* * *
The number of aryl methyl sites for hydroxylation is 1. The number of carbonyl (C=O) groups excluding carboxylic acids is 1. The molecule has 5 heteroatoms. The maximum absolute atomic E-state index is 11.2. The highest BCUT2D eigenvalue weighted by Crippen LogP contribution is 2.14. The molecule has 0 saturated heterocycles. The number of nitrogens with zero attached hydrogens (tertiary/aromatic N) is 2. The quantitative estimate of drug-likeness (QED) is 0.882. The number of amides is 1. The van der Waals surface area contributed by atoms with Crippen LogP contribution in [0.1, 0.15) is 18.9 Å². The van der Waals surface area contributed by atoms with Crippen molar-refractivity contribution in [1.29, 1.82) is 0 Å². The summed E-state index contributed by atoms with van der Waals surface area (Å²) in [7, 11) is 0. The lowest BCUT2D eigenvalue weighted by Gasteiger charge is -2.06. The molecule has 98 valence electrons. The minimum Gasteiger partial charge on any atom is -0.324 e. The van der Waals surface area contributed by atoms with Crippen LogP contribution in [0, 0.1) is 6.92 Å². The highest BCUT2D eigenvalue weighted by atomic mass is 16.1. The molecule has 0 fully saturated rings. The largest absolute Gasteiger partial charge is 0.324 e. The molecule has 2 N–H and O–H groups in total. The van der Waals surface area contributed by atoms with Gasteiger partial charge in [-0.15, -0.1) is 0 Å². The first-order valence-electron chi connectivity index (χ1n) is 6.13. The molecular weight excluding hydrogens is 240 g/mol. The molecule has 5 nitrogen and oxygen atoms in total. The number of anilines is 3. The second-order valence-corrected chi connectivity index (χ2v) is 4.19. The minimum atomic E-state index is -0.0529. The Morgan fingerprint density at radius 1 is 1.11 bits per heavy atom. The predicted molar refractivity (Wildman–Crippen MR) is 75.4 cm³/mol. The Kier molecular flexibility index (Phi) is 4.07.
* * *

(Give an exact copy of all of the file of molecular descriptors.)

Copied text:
The number of aryl methyl sites for hydroxylation is 1. The number of carbonyl (C=O) groups excluding carboxylic acids is 1. The molecule has 5 heteroatoms. The maximum absolute atomic E-state index is 11.2. The highest BCUT2D eigenvalue weighted by Crippen LogP contribution is 2.14. The molecule has 0 saturated heterocycles. The number of nitrogens with zero attached hydrogens (tertiary/aromatic N) is 2. The quantitative estimate of drug-likeness (QED) is 0.882. The number of amides is 1. The van der Waals surface area contributed by atoms with Crippen LogP contribution in [0.1, 0.15) is 18.9 Å². The van der Waals surface area contributed by atoms with Crippen molar-refractivity contribution in [1.29, 1.82) is 0 Å². The summed E-state index contributed by atoms with van der Waals surface area (Å²) in [7, 11) is 0. The lowest BCUT2D eigenvalue weighted by Gasteiger charge is -2.06. The molecule has 98 valence electrons. The minimum Gasteiger partial charge on any atom is -0.324 e. The van der Waals surface area contributed by atoms with Crippen LogP contribution in [0, 0.1) is 6.92 Å². The highest BCUT2D eigenvalue weighted by atomic mass is 16.1. The molecule has 0 fully saturated rings. The largest absolute Gasteiger partial charge is 0.324 e. The molecule has 2 N–H and O–H groups in total. The van der Waals surface area contributed by atoms with Gasteiger partial charge in [-0.15, -0.1) is 0 Å². The first-order valence-electron chi connectivity index (χ1n) is 6.13. The molecular weight excluding hydrogens is 240 g/mol. The molecule has 5 nitrogen and oxygen atoms in total. The number of anilines is 3. The second-order valence-corrected chi connectivity index (χ2v) is 4.19. The minimum atomic E-state index is -0.0529. The Morgan fingerprint density at radius 1 is 1.11 bits per heavy atom. The predicted molar refractivity (Wildman–Crippen MR) is 75.4 cm³/mol. The Kier molecular flexibility index (Phi) is 4.07.